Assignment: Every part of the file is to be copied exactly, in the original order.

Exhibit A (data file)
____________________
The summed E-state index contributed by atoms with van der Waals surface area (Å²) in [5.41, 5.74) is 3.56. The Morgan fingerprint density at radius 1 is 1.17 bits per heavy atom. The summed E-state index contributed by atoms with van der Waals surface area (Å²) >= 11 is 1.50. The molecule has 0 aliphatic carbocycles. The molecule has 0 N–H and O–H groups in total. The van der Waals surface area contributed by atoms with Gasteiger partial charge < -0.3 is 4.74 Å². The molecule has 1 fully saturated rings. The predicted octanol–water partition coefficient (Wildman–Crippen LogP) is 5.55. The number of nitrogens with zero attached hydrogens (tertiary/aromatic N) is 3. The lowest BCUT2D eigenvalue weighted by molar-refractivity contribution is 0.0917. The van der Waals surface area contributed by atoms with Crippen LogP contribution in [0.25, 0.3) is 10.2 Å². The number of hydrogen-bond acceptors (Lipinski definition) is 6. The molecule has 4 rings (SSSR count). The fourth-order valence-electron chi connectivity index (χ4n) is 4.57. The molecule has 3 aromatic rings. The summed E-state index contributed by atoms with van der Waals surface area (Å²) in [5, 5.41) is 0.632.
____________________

The summed E-state index contributed by atoms with van der Waals surface area (Å²) in [5.41, 5.74) is 3.56. The Morgan fingerprint density at radius 1 is 1.17 bits per heavy atom. The summed E-state index contributed by atoms with van der Waals surface area (Å²) >= 11 is 1.50. The molecule has 0 aliphatic carbocycles. The molecule has 0 N–H and O–H groups in total. The van der Waals surface area contributed by atoms with Gasteiger partial charge < -0.3 is 4.74 Å². The molecule has 1 fully saturated rings. The predicted octanol–water partition coefficient (Wildman–Crippen LogP) is 5.55. The number of nitrogens with zero attached hydrogens (tertiary/aromatic N) is 3. The lowest BCUT2D eigenvalue weighted by molar-refractivity contribution is 0.0917. The van der Waals surface area contributed by atoms with Crippen LogP contribution in [0.25, 0.3) is 10.2 Å². The number of hydrogen-bond acceptors (Lipinski definition) is 6. The molecule has 4 rings (SSSR count). The fourth-order valence-electron chi connectivity index (χ4n) is 4.57. The molecule has 3 aromatic rings. The summed E-state index contributed by atoms with van der Waals surface area (Å²) in [5, 5.41) is 0.632.